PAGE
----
2013 Bussia Barolo DOCG
Long live the King
We did it, dear Operatives, we found one! Many a prospect said; “You’re looking for what? That’s impossible!” until… we landed this. We had to look at least twice, and taste it twice too - imagine the torture - JUST to make sure we were not dreaming. Not only is the drop from the original $90 price hallucinatory, but the taste too conveys that elusive state, it’s transformative, it’s ethereal, yet it’s here, and it’s here just for today as only a FEW CASES were allocated. From the very top of one of the greatest red wine regions on earth, to your tables or cellars…
Deep crimson with garnet streaks and the slightest bricking on the wide meniscus. Brooding, savory nose of boysenberry, figs, dried herbs, truffle, and scorched earth. Superb definition on the palate, with lively acidity, and monumental, fine-grained tannins, with sweet, exotic spices and incense to spare. Intense, floral, and perfumed as it builds up to a glorious finale, with haunting finesse and a long, tight yet enticing finish. Now is the season to procure fresh truffles, over eggs or pasta as the dream match with this traditional benchmark. The longer you can age it patiently, the silkier and more seamless it is bound to get. Think decades, not years as this is a true marathon runner in the context of the finest of reds.
Just last year, The Wall Street Journal published an article titled; “Why Italy’s ‘King of Wines’ Is A Relative Bargain—For Now” and investigated; “Is Barolo the new Burgundy? Prices for the Italian red remain lower, but rising land prices and interest from outside speculators could change that” they added, rightfully so - further excerpts from this great article are below - Grand Cru Red Burgundy equivalents of this wine on the average go for over double, sometimes quadruple the price. In Barolo too, good luck finding a well-rated Bussia like this under $50, there no longer exists such a deal out there, guaranteed.
Monica Larner of Robert Parker’s Wine Advocate raves that; “Pecchenino makes top-shelf expressions of Nebbiolo and some of the most food-friendly wines in Italy today, I have enjoyed pairing their wines with slices of sharp pecorino cheese, pizza topped with spicy chorizo and grilled sausage packed with fennel seed.” Along those same lines Antonio Galloni confirms; “Most readers know Pecchenino for their superb Dolcettos and Doglianis, but in recent years the estate has come alone strong with terrific Barolos.” What more can be said for this great estate and how incredible a collectible red-hot steal this is? Well, read on…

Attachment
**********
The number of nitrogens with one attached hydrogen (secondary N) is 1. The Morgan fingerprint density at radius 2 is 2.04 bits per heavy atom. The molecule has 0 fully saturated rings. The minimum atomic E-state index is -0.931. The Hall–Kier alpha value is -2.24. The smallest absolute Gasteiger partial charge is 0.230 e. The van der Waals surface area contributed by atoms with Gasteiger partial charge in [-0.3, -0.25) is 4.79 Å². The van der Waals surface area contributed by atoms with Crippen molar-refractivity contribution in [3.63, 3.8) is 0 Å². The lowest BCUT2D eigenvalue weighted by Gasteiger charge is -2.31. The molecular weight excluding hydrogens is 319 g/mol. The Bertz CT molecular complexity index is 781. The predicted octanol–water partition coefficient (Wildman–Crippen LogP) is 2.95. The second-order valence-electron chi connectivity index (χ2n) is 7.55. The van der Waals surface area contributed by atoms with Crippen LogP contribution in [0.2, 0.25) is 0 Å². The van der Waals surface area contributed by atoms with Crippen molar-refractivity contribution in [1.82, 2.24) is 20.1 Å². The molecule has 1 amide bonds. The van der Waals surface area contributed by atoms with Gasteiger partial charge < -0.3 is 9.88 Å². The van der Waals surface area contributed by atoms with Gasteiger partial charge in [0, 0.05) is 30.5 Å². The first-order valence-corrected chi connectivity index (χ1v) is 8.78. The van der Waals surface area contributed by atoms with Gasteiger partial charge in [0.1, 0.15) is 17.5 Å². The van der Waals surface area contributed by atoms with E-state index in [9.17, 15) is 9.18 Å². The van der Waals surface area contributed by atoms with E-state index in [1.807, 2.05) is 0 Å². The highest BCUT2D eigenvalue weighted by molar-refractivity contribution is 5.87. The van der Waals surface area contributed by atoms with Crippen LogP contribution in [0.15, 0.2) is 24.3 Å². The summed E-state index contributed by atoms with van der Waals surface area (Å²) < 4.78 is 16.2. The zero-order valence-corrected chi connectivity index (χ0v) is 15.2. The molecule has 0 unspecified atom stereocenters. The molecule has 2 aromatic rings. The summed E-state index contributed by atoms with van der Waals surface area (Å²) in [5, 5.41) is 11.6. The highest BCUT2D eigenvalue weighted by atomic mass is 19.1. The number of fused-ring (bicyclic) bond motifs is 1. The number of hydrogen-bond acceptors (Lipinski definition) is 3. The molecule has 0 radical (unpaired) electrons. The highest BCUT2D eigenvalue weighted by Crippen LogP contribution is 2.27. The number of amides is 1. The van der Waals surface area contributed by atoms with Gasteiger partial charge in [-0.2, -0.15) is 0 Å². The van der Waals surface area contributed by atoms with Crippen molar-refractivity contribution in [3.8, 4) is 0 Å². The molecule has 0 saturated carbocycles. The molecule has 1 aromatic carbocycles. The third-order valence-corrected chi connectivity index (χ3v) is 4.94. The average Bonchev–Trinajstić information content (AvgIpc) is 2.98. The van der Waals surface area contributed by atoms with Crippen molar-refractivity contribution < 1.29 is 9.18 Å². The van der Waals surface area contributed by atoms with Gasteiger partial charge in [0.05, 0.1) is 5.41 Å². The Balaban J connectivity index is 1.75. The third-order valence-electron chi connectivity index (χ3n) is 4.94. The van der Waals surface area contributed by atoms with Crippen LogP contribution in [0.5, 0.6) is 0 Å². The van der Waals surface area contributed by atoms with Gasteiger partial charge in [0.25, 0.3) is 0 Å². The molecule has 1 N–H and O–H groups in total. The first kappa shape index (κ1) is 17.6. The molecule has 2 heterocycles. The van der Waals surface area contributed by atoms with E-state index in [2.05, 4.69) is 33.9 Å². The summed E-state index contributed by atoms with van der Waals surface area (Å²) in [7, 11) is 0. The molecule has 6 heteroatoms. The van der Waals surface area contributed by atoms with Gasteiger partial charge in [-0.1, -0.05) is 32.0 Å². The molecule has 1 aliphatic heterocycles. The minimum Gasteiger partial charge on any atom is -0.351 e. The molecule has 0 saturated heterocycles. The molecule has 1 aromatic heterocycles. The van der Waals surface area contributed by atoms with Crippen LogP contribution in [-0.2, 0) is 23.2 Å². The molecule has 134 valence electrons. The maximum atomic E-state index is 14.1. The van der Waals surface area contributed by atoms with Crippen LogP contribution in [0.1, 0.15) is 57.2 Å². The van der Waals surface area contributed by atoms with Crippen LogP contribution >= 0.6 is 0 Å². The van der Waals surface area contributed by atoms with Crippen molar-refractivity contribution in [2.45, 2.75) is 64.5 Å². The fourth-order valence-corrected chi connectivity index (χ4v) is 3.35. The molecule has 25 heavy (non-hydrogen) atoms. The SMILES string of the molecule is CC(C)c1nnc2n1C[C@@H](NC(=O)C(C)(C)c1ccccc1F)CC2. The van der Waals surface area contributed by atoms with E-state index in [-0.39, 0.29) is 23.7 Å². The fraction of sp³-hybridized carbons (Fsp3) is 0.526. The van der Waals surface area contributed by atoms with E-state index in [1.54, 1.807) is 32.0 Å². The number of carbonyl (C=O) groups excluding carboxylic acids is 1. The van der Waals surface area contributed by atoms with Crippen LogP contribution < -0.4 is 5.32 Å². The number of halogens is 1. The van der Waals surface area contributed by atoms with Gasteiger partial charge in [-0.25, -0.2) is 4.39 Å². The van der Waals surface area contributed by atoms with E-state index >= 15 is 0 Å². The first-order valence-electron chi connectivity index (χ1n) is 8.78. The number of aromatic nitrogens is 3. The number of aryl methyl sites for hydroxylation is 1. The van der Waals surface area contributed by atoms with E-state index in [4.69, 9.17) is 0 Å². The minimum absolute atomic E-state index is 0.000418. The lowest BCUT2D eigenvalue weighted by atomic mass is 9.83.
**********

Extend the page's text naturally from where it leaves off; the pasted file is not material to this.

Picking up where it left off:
Here is what the wine press has to say:
93 Points – Wine Spectator - “Leads off with scents of graphite, mineral and menthol, giving way to flavors of cherry and black currant. Dense and powerful, with big, dusty tannins guarding the finish for now. Needs time. Best from 2022 through 2045. 225 cases imported.”
93 Points – James Suckling - “Purity of fruit comes through with a plum, porcini and rose-petal character, which follow through to a medium to full body. A round and juicy finish. Delicious now, but will age nicely in the future. Drink or hold.”
Is Barolo the new Burgundy – The Wall Street Journal - “According to some members of the wine-world cognoscenti, the answer is yes… Barolo has already seen an increase in the price of vineyard land. Alan Manley of Cantina Bartolo Mascarello notes a recent sale of a half hectare in Cerequio, a top Barolo vineyard, for 2 million euros. Ten years ago a hectare in a top Nebbiolo vineyard might sell for 800,000-1 million euros, he estimated. As in Burgundy, multiple producers may own small parcels within famous vineyards. Unlike in Burgundy, the greatest Barolo vineyards are not ranked as premier- or grand-cru. The creation of an official hierarchy is frequently discussed in the Barolo winemaking community, but imposing such a system on the particular topography of this part of Italy presents challenges. For example, Bussia, a legendary Barolo vineyard, is very large; how could a single ranking account for all of its output? “It’s so diversified and has so many different expressions,” said Isabella Boffa Oddero, who runs Poderi e Cantine Oddero with her aunt, winemaker Mariacristina Oddero. Whereas the red grape of Burgundy, delicate, temperamental Pinot Noir, is fruitier and softer, the Nebbiolo grape of Barolo has more structure and tannins. Different as Burgundy and Barolo wines may be, however, they are both very specific to their places of origin. Perhaps that’s why they’re often sought by the same oenophiles—many of whom have begun buying more Barolo than Burgundy. “We’ve had a lot of collectors show up here and say, ‘I can’t buy my favorite Burgundies,’ ” said Mr. Manley of the Mascarello estate. The very best Burgundies can easily cost in the five figures, whereas great Barolos are comparatively attainable. The top names sell for several hundreds of dollars—$350-400, currently, for a bottle of the 2013 Bartolo Mascarello Barolo. There are even first-rate Barolos to be found for $100-200 a bottle, or less…”
Deep crimson with garnet streaks and the slightest bricking on the wide meniscus.
Brooding, savory nose of boysenberry, figs, dried herbs, truffle, and scorched earth.
Superb definition, lively acidity, and monumental, fine-grained tannins, with spices.
Intense, floral, perfumed with haunting finesse and a long, tight yet enticing finish.
Now is the season to procure fresh truffles, over eggs or pasta as the dream match.
What the Winery Says
- Orlando Pecchenino
- 100% Nebbiolo
- Monforte d’Alba, Barolo DOCG
- Cru Bussia
- Calcareous and marl
- 420 meters
- Planting density
- 5,500 vines / acre
- Average vine age
- 12 years
- 5.6 g/L
- Dry extract
- 30 g/L
- 36 months
- Neutral large Slavonian oak casks